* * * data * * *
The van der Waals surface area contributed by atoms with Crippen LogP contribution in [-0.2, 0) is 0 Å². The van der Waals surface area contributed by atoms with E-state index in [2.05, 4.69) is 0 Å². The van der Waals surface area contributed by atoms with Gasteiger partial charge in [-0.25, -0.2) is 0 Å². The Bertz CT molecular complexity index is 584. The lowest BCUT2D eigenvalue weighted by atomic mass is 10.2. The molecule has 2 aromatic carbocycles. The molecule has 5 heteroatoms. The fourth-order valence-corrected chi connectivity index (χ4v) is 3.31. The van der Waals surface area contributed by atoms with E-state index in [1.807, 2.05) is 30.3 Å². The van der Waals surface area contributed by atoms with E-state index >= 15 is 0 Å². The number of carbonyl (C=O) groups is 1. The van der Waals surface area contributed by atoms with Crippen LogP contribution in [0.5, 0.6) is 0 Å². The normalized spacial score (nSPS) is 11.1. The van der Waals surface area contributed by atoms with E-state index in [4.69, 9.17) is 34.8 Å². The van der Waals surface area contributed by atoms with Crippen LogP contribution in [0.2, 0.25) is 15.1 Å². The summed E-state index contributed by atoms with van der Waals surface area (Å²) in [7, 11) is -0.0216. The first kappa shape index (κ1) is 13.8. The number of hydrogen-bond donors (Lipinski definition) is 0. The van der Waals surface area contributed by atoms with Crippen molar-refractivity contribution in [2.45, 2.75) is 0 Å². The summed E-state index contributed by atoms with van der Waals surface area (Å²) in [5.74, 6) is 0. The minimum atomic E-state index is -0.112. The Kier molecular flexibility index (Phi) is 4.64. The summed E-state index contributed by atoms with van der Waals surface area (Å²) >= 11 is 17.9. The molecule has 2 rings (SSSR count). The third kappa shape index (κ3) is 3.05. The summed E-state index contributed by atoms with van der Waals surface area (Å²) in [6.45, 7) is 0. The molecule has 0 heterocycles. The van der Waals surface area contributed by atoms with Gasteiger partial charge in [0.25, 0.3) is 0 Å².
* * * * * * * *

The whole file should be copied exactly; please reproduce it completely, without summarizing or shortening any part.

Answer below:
The van der Waals surface area contributed by atoms with Crippen LogP contribution in [-0.2, 0) is 0 Å². The van der Waals surface area contributed by atoms with E-state index in [2.05, 4.69) is 0 Å². The van der Waals surface area contributed by atoms with Gasteiger partial charge in [-0.25, -0.2) is 0 Å². The Bertz CT molecular complexity index is 584. The lowest BCUT2D eigenvalue weighted by atomic mass is 10.2. The molecule has 2 aromatic carbocycles. The molecule has 5 heteroatoms. The fourth-order valence-corrected chi connectivity index (χ4v) is 3.31. The van der Waals surface area contributed by atoms with E-state index in [1.807, 2.05) is 30.3 Å². The van der Waals surface area contributed by atoms with E-state index >= 15 is 0 Å². The number of carbonyl (C=O) groups is 1. The van der Waals surface area contributed by atoms with Crippen LogP contribution in [0.5, 0.6) is 0 Å². The normalized spacial score (nSPS) is 11.1. The van der Waals surface area contributed by atoms with E-state index in [4.69, 9.17) is 34.8 Å². The van der Waals surface area contributed by atoms with Crippen LogP contribution in [0.2, 0.25) is 15.1 Å². The summed E-state index contributed by atoms with van der Waals surface area (Å²) in [7, 11) is -0.0216. The first kappa shape index (κ1) is 13.8. The number of hydrogen-bond donors (Lipinski definition) is 0. The van der Waals surface area contributed by atoms with Crippen molar-refractivity contribution in [2.45, 2.75) is 0 Å². The summed E-state index contributed by atoms with van der Waals surface area (Å²) in [5.74, 6) is 0. The minimum atomic E-state index is -0.112. The Kier molecular flexibility index (Phi) is 4.64. The summed E-state index contributed by atoms with van der Waals surface area (Å²) >= 11 is 17.9. The molecule has 2 rings (SSSR count). The third kappa shape index (κ3) is 3.05. The summed E-state index contributed by atoms with van der Waals surface area (Å²) in [6.45, 7) is 0. The molecule has 0 heterocycles. The van der Waals surface area contributed by atoms with Gasteiger partial charge in [0.25, 0.3) is 0 Å².